We took some time to fuel up, and then got ready to ski. After clicking into my Dynafit bindings, I pulled the binding toe-lock up one notch. I typically lock them up completely for a line like the Spoon (making it nearly impossible for them to release), but for some reason, I decided not to. Also, when I was about to throw my pack on, I took off my mittens and put on my gloves. After gearing up, we traversed skiers right on the East Face, then skied down to the entrance of the Spoon. We performed a ski cut from the skier’s right side of the couloir down to the left across the upper bowl. There were some wind deposits on skier’s right side of the couloir, so we thought there would be a chance the rollover would hold a few small wind slabs. We also talked about where I was going to cut to and decided the safest point was to aim above an exposed rock.

In theory, if anything did move, it would be below me and I would be safe above the rock. We talked about the skier’s left side of the upper bowl and our thoughts on the snowpack on that aspect. We had booted up the area above the rock, and then cut right, so we had already applied some load to that slope. I had also dug two substantial hand pits down to any areas of concern and only saw a 1- to 2-inch thick finger hardness wind crust. With everything decided, I side-stepped up a few feet—said something like, "Here goes nothing”—and shot over the rollover into the concave bowl. The snow was not breaking around me and as I approached the rock, I was thinking about how much fun skiing this line in powder was going to be. At that moment, I heard Brian and Mike yelling, "Rene, Rene!! Watch out!"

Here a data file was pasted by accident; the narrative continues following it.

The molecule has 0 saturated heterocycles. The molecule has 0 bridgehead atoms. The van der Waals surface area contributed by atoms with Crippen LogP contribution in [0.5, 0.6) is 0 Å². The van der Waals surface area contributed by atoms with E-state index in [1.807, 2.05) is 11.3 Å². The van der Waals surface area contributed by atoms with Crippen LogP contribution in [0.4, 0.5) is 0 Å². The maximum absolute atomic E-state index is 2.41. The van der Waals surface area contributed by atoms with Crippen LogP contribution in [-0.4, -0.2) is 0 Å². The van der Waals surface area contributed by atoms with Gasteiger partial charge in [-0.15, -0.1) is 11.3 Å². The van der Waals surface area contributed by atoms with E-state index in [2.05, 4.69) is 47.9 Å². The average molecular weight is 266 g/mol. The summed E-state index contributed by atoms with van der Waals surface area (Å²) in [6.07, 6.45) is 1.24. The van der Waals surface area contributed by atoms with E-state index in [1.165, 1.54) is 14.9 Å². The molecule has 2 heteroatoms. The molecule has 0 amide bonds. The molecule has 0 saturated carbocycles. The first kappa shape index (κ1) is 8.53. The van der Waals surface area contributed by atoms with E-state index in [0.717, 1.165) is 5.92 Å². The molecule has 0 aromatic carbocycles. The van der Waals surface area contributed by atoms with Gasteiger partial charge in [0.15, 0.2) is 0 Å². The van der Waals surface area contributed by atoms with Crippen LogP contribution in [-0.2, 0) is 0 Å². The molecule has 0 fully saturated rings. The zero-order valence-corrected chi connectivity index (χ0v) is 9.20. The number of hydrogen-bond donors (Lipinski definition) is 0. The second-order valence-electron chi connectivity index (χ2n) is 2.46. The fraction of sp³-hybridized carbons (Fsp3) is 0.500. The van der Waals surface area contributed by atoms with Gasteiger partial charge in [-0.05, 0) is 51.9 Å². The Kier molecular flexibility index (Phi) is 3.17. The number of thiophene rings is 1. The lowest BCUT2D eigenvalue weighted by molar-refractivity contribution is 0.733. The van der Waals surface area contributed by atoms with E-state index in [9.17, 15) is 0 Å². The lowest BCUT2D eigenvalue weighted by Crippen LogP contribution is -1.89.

I looked up to my left and saw a mini avalanche coming toward me. I had a moment to see the fracture and guessed it was about 12 inches deep and most likely a dense wind slab. I braced myself for the impact of the small slide, leaning into the 45-degree slope and hoping that it would pass over me. For a moment, it seemed like I would escape with just a scare. But a large piece of debris hit my upper boot and knocked me off my feet. In one instant, I was in an avalanche at the beginning of a 1,400-foot-long couloir that pinches to about 20 feet at its narrowest point. For a few seconds, I was above the avalanche and could see the entire couloir below me. Then, I was violently pulled under the snow. My skis were acting like anchors and I could feel myself going deeper into the avalanche, which had turned into a full-blown slide.

Around this time, I felt my bindings release.

Lesson:
When to lock out your tech bindings is a topic of discussion among backcountry skiers. Dynafit and other binding manufacturers say NOT to lock out your toes. But for myself and others, if you are skiing an icy couloir that ends in a cliff, one might think about locking the binding out. Conversely, if you were skiing mellow powder fields, you probably wouldn’t lock out your toe. Whatever side you are on, I can assure you that if you ever find yourself in an avalanche, you are going to hope your bindings are not locked out.

With my skis off, I began to take check of my body position in the slide. I was fairly certain that I was positioned with my feet facing downhill and my head up. Then I noticed my mouth was completely filled with snow. I spit it out instinctually, only to breathe in more snow with the last air in my lungs. I resolved to stay calm and continue fighting toward the top. I tried to swim upwards, but my poles were pulling my arms down low.

Lesson:
If I ever ski in the backcountry again, the first thing I will do is cut off the straps on my poles.